Cabin fever: keeping warm

“I got cabin fever; it’s burning in my brain. I’ve got cabin fever; it’s driving me insane. We got cabin fever, we’re flipping our bandanas. Been stuck so long; we have simply gone bananas.”

Ever feel like this, as sung by the Muppets on “Muppet Treasure Island?”

Like Kermit the Frog, Miss Piggy or Rizzo the Rat, there are times during the long, cold, and dark winter days when we feel a little crazy from being stuck inside for so long. Even if we get out for work and shopping, activities are more limited. Much like a hibernating bear, we spend much of our time lounging, perhaps eating for entertainment, and just trying to keep warm. It seems to be a consequence of this area’s winter climate in these long days of January and February.

If we think back to pioneer “yesterday” days, the feelings of the coined phrase “cabin fever” would be more intense than today. Think of being in a crude structure with just a room or two that served as sleeping quarters, kitchen, and living space. If there were windows, they were small and let in little light. The other source of light would be a lantern and some flickers from the fireplace or small cook-stove. There was no television, radio, or telephone for outside communication. How many times could you reread the same old newspaper or books? There might be some knitting or whittling to fill up some time after the chores of tending the animals, sprints to the outhouse, and splitting some more wood.

Cabin fever is the clever expression used to describe the symptoms a person can develop from being isolated, confined, and bored with not much to do. Hopefully it’s nothing close to the disturbing actions of the main character in the old movie “The Shining.” Played by Jack Nicholson, even though the family was in a huge resort, its winter remoteness (along with other issues) caused him to do crazy things, which seemed even more eerie if you saw it at a drive-in theatre when it first came out. Nonetheless, at the very least, one can become lethargic and irritable.

It is no surprise that exercise and interaction are the best remedies to help alleviate the symptoms of “cabin fever,” or the lethargy of winter. Interaction with people is obvious, but it can also be with alternate activities and nature. Some people today still heat their homes with wood, achieving the goals of keeping warm and getting on-going exercise. After initial splitting and stacking, the wood must be hauled into the house all winter long. Removal of ashes is another chore. Heating with wood leaves less time to even think about being lethargic and irritable – that is unless it’s a cold, cold day Trees, a renewable resource and plentiful in our region, are felled, cut into sections, split, and stacked into cords. The process starts in the summer, just like a busy squirrel storing nuts for the winter to come. Trees come down and have to be dragged from the woods. Logs are cut into lengths to fit into a fireplace or furnace and then split. In the old days this was done with an axe, but today many people have log splitters that are powered by gas or electric. Mountains of logs then need to be stacked.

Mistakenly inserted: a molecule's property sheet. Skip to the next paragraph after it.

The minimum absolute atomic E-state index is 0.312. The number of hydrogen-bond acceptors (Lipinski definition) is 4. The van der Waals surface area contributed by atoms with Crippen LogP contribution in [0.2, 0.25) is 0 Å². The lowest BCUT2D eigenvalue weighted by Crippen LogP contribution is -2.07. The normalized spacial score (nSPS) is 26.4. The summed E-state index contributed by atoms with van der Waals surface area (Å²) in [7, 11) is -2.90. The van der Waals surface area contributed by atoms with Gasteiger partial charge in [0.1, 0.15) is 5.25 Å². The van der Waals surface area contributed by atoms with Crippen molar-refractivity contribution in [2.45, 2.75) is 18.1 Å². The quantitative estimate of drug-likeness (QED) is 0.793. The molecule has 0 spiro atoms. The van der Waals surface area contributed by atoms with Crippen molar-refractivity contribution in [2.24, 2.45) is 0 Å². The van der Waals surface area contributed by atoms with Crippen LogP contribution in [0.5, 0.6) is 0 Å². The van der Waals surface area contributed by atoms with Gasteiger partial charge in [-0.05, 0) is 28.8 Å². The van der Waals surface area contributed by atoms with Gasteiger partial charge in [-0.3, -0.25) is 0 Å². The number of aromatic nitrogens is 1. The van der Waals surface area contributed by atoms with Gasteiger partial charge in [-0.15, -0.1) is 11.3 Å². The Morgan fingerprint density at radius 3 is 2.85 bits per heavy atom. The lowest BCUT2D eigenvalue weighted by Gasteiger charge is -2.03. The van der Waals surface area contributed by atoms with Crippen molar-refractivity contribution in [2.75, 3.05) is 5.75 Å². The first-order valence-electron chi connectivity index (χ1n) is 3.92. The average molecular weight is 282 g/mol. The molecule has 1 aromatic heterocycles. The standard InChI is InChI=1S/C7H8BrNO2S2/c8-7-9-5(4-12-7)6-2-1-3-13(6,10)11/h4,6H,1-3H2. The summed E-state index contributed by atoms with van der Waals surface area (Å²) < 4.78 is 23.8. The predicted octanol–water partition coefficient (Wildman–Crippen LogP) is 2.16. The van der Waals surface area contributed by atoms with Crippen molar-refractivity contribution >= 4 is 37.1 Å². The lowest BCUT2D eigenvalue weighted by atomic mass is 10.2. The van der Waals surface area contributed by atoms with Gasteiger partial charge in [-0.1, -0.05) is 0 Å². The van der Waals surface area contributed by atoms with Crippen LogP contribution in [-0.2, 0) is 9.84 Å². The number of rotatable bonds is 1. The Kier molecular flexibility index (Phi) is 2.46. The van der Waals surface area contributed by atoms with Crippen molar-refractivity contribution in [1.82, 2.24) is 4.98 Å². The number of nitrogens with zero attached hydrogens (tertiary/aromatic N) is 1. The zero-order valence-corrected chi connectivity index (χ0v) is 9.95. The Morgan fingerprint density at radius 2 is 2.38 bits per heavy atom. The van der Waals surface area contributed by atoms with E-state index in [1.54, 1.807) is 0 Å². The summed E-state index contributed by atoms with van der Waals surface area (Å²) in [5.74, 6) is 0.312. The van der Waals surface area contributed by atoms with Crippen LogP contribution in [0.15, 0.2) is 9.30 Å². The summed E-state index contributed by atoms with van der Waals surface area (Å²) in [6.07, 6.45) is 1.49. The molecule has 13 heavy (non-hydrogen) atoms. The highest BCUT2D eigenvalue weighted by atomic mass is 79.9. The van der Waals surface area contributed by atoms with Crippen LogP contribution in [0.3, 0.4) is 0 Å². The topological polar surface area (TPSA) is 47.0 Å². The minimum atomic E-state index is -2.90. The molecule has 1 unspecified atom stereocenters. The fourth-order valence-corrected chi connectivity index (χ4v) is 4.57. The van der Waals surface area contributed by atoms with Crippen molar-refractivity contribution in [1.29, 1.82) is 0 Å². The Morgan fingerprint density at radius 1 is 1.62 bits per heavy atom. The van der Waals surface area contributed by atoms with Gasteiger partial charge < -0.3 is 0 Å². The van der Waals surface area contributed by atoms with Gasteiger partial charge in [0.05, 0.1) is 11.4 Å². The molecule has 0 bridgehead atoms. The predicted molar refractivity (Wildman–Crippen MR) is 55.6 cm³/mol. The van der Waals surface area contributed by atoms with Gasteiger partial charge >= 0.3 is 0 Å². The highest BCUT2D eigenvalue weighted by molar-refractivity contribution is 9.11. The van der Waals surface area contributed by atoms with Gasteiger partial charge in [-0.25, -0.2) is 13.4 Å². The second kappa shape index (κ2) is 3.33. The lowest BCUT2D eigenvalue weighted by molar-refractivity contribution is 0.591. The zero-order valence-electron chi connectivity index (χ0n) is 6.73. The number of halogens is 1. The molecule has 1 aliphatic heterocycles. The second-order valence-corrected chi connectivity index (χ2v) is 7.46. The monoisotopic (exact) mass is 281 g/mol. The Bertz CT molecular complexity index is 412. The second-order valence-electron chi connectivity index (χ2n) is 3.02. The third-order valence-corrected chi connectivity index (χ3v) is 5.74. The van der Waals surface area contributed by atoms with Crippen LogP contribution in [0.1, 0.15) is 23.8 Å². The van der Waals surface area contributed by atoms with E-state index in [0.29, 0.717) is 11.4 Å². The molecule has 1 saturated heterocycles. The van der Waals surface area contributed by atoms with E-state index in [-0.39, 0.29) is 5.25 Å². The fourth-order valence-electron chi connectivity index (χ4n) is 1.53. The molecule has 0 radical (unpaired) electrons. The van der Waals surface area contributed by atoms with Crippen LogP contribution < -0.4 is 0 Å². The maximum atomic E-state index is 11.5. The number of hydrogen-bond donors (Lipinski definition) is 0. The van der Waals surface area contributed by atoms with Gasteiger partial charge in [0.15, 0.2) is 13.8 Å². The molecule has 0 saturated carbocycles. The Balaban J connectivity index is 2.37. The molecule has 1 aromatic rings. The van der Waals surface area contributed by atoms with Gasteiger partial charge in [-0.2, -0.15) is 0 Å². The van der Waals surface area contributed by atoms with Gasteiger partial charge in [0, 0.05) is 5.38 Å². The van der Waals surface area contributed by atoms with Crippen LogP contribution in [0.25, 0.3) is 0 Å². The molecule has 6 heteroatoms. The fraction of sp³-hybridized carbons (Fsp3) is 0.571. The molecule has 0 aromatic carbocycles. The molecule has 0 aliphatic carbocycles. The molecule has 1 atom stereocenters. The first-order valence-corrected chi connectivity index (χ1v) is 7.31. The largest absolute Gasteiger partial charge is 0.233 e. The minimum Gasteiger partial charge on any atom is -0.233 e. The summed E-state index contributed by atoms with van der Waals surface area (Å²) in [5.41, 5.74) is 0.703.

Believe it or not, there is an art to stacking logs. When done right, rows can be quite high and straight. In fact, a finished job looks like a “Mona-Lisa” to the professional log stacker. If an unsuspecting person takes logs from the wrong place, it not only mars the image, but can create a domino effect of logs coming down in a rush if not caught in time. This is what one “citified” future son-in-law found out at one residence as he continued to take logs to feed the furnace from the end of the row, with a mother-in-law loudly exclaiming, “Who has been taking logs from the end-caps?”

End-caps are what hold the whole row of logs in place, much like bookends. Only a certain cut works right, so these are thrown aside to use at the ends when stacking from the mountains of cut wood. They have to be round on one side (the outer part of the log) and split flat and straight on the other. Three such logs are used to begin. The first is placed flat side down on the stacking surface. The second is placed flat-side, and the third is placed flat side down. The next layer is the same pattern, but in the opposite direction as the first row; similar to a north/south and then east/west alternating pattern as the layers increase. Taking shortcuts will often result in collapsed log piles.

Think this is not serious to log stackers? An internet news site, www.dailymail, described a television show last year in Norway. Featuring a fireplace and firewood in general, an apparent controversy “split the country down the middle on how it should be stacked.” Many people complained and argued that the bark should face up, and the other half that the bark should face down. Considering the country’s cold climate with temperatures of -30C, this is not an inconsequential matter. Apparently, it turns out that what part of the country a person lives in determines what is best. The coast has a lot of rain, so placing logs bark-side up to keep the wood more dry is appropriate. Inland folks place logs with the bark down to protect it from snow build-up from the ground and also say the wood dries more quickly. All would agree that stacking should never be haphazard and how one stacks his firewood is “the way he reveals himself.”

Make it a good week and don’t succumb to cabin fever. Or, as The Muppets would say, “We got cabin fever, no ifs ands, or buts. We’re disoriented, demented, and a little nuts.”

Mary?Burns Deas writes weekly for the OBSERVER. Comments may be directed